Thursday, May 31, 2007

Michigan Legislature plugs holes in state budget

Issues concerning the state budget and legislators may seem remote from our daily lives with our disabled family members, but we need to understand how the services they need are funded and how vulnerable our family members are to the whims of public policy makers when we are not watching or do not understand what they are doing.

According to several news accounts, the Michigan Legislature has balanced the budget for this fiscal year (ending on September 30, 2007), by shifting funds, delaying payments to Universities and Colleges, and borrowing $400 million on future payments from the tobacco settlement fund. Medicaid and school funding will not be cut, but other programs will be cut, including the Healthy Michigan fund and the 21st Century Jobs fund. The legislature did not raise taxes, but the state must pay more later to address the state's problem with a structural deficit, which has been made worse by the state's current actions.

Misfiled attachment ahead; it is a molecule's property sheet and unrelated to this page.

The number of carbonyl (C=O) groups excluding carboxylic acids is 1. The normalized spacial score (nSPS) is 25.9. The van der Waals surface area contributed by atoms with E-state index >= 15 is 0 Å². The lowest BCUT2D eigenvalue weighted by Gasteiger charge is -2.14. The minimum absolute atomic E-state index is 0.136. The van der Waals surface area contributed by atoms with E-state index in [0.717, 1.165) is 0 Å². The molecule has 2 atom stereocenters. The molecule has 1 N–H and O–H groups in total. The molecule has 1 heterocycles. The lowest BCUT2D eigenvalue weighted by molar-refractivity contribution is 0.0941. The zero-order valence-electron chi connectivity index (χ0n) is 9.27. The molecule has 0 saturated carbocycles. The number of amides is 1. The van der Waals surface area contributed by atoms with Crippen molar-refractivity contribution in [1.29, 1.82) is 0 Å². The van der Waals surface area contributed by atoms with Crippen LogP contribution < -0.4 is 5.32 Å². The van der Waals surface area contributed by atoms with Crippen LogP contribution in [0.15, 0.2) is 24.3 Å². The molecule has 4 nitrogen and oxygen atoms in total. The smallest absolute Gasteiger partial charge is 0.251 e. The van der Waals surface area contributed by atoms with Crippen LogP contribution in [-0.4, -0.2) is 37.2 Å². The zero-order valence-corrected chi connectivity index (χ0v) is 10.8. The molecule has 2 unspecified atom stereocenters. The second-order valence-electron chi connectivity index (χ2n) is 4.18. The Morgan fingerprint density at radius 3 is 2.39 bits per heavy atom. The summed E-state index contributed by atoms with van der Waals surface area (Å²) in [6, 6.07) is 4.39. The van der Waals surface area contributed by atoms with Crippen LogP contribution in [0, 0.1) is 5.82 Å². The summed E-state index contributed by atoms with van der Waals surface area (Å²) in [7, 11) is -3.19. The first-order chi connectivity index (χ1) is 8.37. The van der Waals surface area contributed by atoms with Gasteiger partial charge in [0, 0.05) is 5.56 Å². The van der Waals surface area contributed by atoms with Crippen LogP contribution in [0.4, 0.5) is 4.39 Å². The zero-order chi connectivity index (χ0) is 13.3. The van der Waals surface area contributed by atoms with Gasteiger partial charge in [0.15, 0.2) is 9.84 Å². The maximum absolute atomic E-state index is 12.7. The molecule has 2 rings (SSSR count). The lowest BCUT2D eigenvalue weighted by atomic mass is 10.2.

Ann Arbor's State Senator Liz Brater, in a recent email to constituents describes the harmful effect on the state from the Legislature putting off difficult decisions:
Because of the use of gimmicks and one-time fixes for so many years to balance the budget, the bond rating agencies have downgraded the state’s bond rating. For the third time this year, Wall Street has downgraded Michigan's credit rating. Standard and Poor's has recently lowered Michigan's General Obligation Credit Rating to AA- from AA. As with previous downgrades from Fitch and Moody's, S&P cites delays in securing budget agreements and the legislature's elimination of the Single Business Tax without replacement revenue as key factors. This results in increased borrowing costs to state and local government and schools, further straining our fiscal position.